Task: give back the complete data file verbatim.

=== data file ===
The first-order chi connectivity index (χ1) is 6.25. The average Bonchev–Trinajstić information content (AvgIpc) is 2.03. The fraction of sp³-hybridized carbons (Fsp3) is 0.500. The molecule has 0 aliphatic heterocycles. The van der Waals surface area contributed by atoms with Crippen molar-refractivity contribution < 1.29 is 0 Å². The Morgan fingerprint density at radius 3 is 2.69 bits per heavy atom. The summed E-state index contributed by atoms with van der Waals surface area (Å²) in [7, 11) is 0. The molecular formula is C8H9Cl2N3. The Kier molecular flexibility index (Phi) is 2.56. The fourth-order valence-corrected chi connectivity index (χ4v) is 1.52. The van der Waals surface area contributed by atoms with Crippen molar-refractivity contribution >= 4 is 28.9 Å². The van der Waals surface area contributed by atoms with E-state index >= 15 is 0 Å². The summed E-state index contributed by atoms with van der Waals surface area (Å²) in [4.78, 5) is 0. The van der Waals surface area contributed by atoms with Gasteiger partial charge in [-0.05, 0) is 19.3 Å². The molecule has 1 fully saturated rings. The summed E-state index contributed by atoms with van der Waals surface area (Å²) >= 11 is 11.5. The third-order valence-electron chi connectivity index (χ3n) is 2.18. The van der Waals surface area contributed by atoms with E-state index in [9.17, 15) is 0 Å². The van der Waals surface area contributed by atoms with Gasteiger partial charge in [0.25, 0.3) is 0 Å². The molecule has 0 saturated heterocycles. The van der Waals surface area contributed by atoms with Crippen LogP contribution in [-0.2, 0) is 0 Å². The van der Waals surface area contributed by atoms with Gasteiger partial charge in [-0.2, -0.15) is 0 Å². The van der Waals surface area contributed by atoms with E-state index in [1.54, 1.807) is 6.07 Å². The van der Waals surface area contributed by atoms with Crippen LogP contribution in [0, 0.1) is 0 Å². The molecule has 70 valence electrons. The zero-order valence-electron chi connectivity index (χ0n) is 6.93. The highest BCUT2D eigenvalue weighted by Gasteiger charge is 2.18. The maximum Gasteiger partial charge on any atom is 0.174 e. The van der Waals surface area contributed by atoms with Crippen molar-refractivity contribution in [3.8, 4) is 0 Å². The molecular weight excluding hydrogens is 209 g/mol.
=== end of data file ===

The first-order chi connectivity index (χ1) is 6.25. The average Bonchev–Trinajstić information content (AvgIpc) is 2.03. The fraction of sp³-hybridized carbons (Fsp3) is 0.500. The molecule has 0 aliphatic heterocycles. The van der Waals surface area contributed by atoms with Crippen molar-refractivity contribution < 1.29 is 0 Å². The Morgan fingerprint density at radius 3 is 2.69 bits per heavy atom. The summed E-state index contributed by atoms with van der Waals surface area (Å²) in [7, 11) is 0. The molecular formula is C8H9Cl2N3. The Kier molecular flexibility index (Phi) is 2.56. The fourth-order valence-corrected chi connectivity index (χ4v) is 1.52. The van der Waals surface area contributed by atoms with Crippen molar-refractivity contribution >= 4 is 28.9 Å². The van der Waals surface area contributed by atoms with E-state index >= 15 is 0 Å². The summed E-state index contributed by atoms with van der Waals surface area (Å²) in [4.78, 5) is 0. The van der Waals surface area contributed by atoms with Gasteiger partial charge in [-0.05, 0) is 19.3 Å². The molecule has 1 fully saturated rings. The summed E-state index contributed by atoms with van der Waals surface area (Å²) >= 11 is 11.5. The third-order valence-electron chi connectivity index (χ3n) is 2.18. The van der Waals surface area contributed by atoms with E-state index in [9.17, 15) is 0 Å². The van der Waals surface area contributed by atoms with Gasteiger partial charge in [0.25, 0.3) is 0 Å². The molecule has 0 saturated heterocycles. The van der Waals surface area contributed by atoms with Crippen LogP contribution in [-0.2, 0) is 0 Å². The van der Waals surface area contributed by atoms with Gasteiger partial charge in [-0.2, -0.15) is 0 Å². The van der Waals surface area contributed by atoms with E-state index in [1.54, 1.807) is 6.07 Å². The van der Waals surface area contributed by atoms with Crippen LogP contribution in [0, 0.1) is 0 Å². The molecule has 70 valence electrons. The zero-order valence-electron chi connectivity index (χ0n) is 6.93. The highest BCUT2D eigenvalue weighted by Gasteiger charge is 2.18. The maximum Gasteiger partial charge on any atom is 0.174 e. The van der Waals surface area contributed by atoms with Crippen molar-refractivity contribution in [3.8, 4) is 0 Å². The molecular weight excluding hydrogens is 209 g/mol.